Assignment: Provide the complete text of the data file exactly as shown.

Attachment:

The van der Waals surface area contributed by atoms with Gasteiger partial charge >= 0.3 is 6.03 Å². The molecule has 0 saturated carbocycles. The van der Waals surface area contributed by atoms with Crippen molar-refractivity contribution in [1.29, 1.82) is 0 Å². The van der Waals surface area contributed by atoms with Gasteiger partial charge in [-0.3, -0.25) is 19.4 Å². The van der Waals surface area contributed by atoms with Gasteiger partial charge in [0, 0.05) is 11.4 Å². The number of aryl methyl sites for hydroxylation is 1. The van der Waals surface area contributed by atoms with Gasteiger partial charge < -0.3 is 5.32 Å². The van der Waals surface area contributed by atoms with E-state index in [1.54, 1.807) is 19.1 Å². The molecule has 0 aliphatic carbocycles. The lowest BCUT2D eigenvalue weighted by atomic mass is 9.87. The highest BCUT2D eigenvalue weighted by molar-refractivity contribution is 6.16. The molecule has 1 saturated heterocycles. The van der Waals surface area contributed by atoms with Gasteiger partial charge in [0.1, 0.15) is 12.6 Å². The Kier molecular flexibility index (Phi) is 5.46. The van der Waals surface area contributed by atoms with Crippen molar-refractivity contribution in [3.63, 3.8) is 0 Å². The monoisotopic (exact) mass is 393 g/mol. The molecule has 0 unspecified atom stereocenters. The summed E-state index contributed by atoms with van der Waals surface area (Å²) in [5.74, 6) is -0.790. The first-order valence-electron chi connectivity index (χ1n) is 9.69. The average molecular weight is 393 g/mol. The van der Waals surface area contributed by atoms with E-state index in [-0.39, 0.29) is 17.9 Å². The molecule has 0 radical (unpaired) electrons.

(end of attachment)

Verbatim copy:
The van der Waals surface area contributed by atoms with Gasteiger partial charge >= 0.3 is 6.03 Å². The molecule has 0 saturated carbocycles. The van der Waals surface area contributed by atoms with Crippen molar-refractivity contribution in [1.29, 1.82) is 0 Å². The van der Waals surface area contributed by atoms with Gasteiger partial charge in [-0.3, -0.25) is 19.4 Å². The van der Waals surface area contributed by atoms with Gasteiger partial charge in [0, 0.05) is 11.4 Å². The number of aryl methyl sites for hydroxylation is 1. The van der Waals surface area contributed by atoms with Gasteiger partial charge < -0.3 is 5.32 Å². The van der Waals surface area contributed by atoms with E-state index in [1.54, 1.807) is 19.1 Å². The molecule has 0 aliphatic carbocycles. The lowest BCUT2D eigenvalue weighted by atomic mass is 9.87. The highest BCUT2D eigenvalue weighted by molar-refractivity contribution is 6.16. The molecule has 1 saturated heterocycles. The van der Waals surface area contributed by atoms with Gasteiger partial charge in [0.1, 0.15) is 12.6 Å². The Kier molecular flexibility index (Phi) is 5.46. The van der Waals surface area contributed by atoms with Crippen molar-refractivity contribution in [3.63, 3.8) is 0 Å². The monoisotopic (exact) mass is 393 g/mol. The molecule has 0 unspecified atom stereocenters. The summed E-state index contributed by atoms with van der Waals surface area (Å²) in [5.74, 6) is -0.790. The first-order valence-electron chi connectivity index (χ1n) is 9.69. The average molecular weight is 393 g/mol. The van der Waals surface area contributed by atoms with E-state index in [-0.39, 0.29) is 17.9 Å². The molecule has 0 radical (unpaired) electrons.